Latin America & Caribbean

Venezuela crisis: Jailed Maduro critic returned to house arrest

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Media captionMr Ledezma's daughter, Oriette, says Venezuelans will stay on the streets

Venezuelan opposition leader Antonio Ledezma has been returned to house arrest after spending three days in jail, his wife has confirmed.

The mayor of Caracas was detained with fellow opposition leader Leopoldo López after urging protests against a controversial vote held last Sunday.

The constituent assembly the vote set up is to be sworn in on Friday, with more mass protests expected.

The Pope urged President Nicolás Maduro to suspend installing the assembly.

The new assembly will have the power to rewrite the constitution and override decisions by the opposition-controlled congress.

Its members were elected in a vote that was boycotted by the opposition and held amid widespread demonstrations. At least 10 people were killed.

Mr Ledezma's wife, Mitzy Capriles de Ledezma, said via Twitter early on Friday: "Several minutes ago, Antonio was unexpectedly returned by the Sebin (intelligence agency) to our home.

"We thank the people of Venezuela and the international community for their concern and solidarity."

The circumstances surrounding Mr López's detention are unknown.

The pair had been taken to a military prison on Tuesday.

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Media captionVideos of Tuesday's arrests were shared on social media

Videos showed both Mr López and Mr Ledezma being detained by members of Sebin.

US President Donald Trump had condemned the detentions, saying he held Mr Maduro "personally responsible for the health and safety of Mr López, Mr Ledezma and any others seized".

The constituent assembly is scheduled to be sworn in later on Friday. Opponents have vowed new mass protests and the office of the attorney general said state prosecutors had filed a case to block the inauguration because of alleged fraud during the vote.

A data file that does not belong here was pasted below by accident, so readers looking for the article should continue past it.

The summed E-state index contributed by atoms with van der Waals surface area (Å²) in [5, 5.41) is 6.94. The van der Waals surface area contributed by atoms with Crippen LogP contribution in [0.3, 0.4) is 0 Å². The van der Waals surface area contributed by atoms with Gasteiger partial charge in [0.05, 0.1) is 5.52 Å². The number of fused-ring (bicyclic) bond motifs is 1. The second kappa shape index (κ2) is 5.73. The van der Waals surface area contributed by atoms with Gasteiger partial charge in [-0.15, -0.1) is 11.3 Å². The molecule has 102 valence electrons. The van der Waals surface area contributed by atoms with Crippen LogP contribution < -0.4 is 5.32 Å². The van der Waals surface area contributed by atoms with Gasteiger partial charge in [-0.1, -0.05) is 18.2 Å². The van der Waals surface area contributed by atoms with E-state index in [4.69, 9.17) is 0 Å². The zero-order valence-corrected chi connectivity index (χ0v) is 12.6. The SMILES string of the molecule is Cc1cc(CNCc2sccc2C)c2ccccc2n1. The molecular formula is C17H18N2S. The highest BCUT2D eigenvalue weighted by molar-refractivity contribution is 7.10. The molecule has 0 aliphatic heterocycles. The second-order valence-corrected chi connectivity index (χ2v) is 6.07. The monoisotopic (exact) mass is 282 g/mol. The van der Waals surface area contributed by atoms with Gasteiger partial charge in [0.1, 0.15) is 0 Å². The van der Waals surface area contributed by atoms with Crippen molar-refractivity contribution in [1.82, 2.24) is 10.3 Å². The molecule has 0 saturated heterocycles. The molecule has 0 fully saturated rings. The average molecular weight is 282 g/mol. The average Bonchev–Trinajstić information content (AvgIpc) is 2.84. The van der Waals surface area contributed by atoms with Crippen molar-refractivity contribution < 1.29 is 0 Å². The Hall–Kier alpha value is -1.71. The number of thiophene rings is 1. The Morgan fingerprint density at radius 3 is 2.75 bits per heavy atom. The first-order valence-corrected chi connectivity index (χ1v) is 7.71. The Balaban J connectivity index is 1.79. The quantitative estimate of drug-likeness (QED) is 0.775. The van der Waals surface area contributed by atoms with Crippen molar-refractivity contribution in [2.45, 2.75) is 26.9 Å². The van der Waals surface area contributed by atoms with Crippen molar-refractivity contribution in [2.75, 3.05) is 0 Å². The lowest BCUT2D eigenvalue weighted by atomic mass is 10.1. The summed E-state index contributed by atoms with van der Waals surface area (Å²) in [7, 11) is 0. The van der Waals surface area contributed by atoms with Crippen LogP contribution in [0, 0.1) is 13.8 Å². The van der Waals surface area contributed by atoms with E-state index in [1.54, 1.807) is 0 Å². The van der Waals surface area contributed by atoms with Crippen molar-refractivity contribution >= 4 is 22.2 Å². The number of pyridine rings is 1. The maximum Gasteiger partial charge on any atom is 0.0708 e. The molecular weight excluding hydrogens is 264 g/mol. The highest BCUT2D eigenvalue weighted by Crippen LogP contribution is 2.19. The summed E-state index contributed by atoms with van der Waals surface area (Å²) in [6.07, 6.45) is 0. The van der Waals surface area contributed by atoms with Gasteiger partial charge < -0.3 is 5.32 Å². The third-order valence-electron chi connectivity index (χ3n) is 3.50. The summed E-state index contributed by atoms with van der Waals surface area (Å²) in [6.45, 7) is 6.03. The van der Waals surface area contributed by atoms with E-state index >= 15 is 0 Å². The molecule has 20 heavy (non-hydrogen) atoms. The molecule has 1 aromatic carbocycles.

A statement from the Vatican meanwhile called on the government to "prevent or suspend ongoing initiatives such as the new Constituent Assembly which, instead of fostering reconciliation and peace, foment a climate of tension".

Pope Francis also warned security services they should avoid excessive and disproportionate use of force.

President Maduro insists the poll was a "vote for the revolution", arguing that the move would create peace and foster dialogue by bringing together different sectors of Venezuela's polarised society.

Both Mr Ledezma and Mr López were key figures in the wave of protests which swept through Venezuela in 2014 in which 43 people from both sides of the political divide were killed.

They have played a less prominent role in the most recent protests because they have been under house arrest but their video messages still get reported and shared widely on opposition websites.


Leopoldo López

Image copyright Reuters
  • 46-year-old leader and founder of the Venezuelan opposition People's Will (Voluntad Popular) party
  • Sentenced to 13 years and nine months in jail in September 2015 for incitement to violence
  • Has always denied any wrongdoing, his wife heads an international campaign for his release
  • Released from military prison and put under house arrest on 8 July 2017 for "health reasons"
  • Published a video on YouTube on 25 July urging Venezuelans to protest against the constituent assembly and the military

Antonio Ledezma

Image copyright EPA
  • 62-year-old mayor of Caracas
  • Arrested February 2015 on charges of supporting an attempted coup, which he denies
  • Put under house arrest in April 2015
  • Long-standing opponent of President Hugo Chávez and his successor Nicolás Maduro
  • Published a video on YouTube on 31 July calling the election for a constituent assembly a "fraud"

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